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Distracted Driving Kills

  • Written by Woodinville Weekly Staff

Each day, 10 people die in distracted driving crashes - contributing to the 37,000 people killed in crashes on U.S. roadways during 2016, according to the National Highway Traffic Safety Administration (NHTSA). This National Distracted Driving Awareness month, AAA is calling for drivers to keep their eyes on the road, hands on the wheel, and mind on the task of driving every time you’re behind the wheel.

“No distraction- whether texting or eating a sandwich- is ever worth the loss of life on the roadway. It takes just a split second for everything to take a deadly turn,” said Kelly Just, AAA Washington Traffic Safety Program Manager. “These senseless deaths can easily be prevented if drivers choose to focus on the core task of driving when behind the wheel, ask their passenger to be a designated texter, or turn off their phones.”

Contrary to what some drivers may think, hands-free, handheld and in-vehicle technologies are very distracting, even when a driver’s eyes are on the road and their hands are on the wheel. The latest AAA Foundation for Traffic Safety research found that:

· Drivers who text when behind the wheel more than double their odds of being involved in a crash;

· Drivers who use in-vehicle technologies, like voice-based and touch screen features, can be distracted for more than 40 seconds when completing tasks like programming navigation or sending a text message. During that time, a vehicle travelling a 25 miles per hour covers the length of four football fields.

AAA offers these tips to stay safe while on the road:

  • Turn off your phone and other electronic gadgets.
  • Choose a designated texter; a passenger to answer in-coming calls, send or respond to text messages and to assist with navigation when the vehicle is in motion.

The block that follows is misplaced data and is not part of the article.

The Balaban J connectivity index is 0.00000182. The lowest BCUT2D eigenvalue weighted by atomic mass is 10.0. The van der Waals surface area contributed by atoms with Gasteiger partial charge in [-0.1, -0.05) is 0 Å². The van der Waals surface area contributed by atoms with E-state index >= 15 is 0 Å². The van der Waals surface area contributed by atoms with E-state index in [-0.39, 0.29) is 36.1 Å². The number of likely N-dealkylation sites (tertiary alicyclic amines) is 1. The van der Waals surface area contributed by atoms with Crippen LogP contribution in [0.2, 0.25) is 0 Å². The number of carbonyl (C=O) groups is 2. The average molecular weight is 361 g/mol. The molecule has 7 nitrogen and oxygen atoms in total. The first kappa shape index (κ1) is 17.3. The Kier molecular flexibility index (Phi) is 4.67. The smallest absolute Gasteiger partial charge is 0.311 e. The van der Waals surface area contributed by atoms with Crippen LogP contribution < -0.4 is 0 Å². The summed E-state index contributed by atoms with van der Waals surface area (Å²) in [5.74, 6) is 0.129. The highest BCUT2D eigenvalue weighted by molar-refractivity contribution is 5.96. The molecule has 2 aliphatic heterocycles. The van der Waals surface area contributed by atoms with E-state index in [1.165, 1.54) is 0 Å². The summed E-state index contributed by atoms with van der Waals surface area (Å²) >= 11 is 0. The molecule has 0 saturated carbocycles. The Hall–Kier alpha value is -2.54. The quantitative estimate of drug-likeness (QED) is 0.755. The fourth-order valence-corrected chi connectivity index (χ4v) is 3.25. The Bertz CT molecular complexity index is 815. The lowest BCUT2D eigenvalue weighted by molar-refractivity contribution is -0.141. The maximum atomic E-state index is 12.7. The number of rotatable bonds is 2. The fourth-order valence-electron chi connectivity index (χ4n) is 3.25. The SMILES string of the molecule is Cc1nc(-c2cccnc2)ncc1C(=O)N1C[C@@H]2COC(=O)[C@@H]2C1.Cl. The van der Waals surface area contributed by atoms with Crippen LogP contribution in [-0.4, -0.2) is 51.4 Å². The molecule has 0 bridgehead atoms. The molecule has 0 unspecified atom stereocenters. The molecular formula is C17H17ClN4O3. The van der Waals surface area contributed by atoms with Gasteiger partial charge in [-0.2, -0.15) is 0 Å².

• Never use text-messaging, email functions, video games or the internet with a wireless device, including those built into the vehicle.
  • Use a feature or app that tells others you’re unavailable because you’re driving and prevents audible notifications.
  • Create a pre-drive routine where you program your GPS, load podcasts and select music before heading out.
  • Don’t call or text someone you know is driving.

Under Washington’s new “Driving Under the Influence of Electronics” (E-DUI) law that took effect last July, drivers cannot hold cell phones or watch videos while they are driving, stopped in traffic, or at a stop light. The law includes tablets, laptops, games, or any hand-held electronic devices. Hands-free use is restricted to a single touch.

Violating Washington’s distracted driving law can be costly. The price for a first E-DUI ticket $136. A second ticket within five years doubles your fine. Information from these cell phone infractions is available to insurance companies and could influence premiums. The Washington Traffic Safety Commission reports that nearly 1,500 Washington drivers have been ticketed each month since the E-DUI law went into effect July 2017.

For information, visit AAA’s Digest of Motors Laws at drivinglaws.aaa.com.

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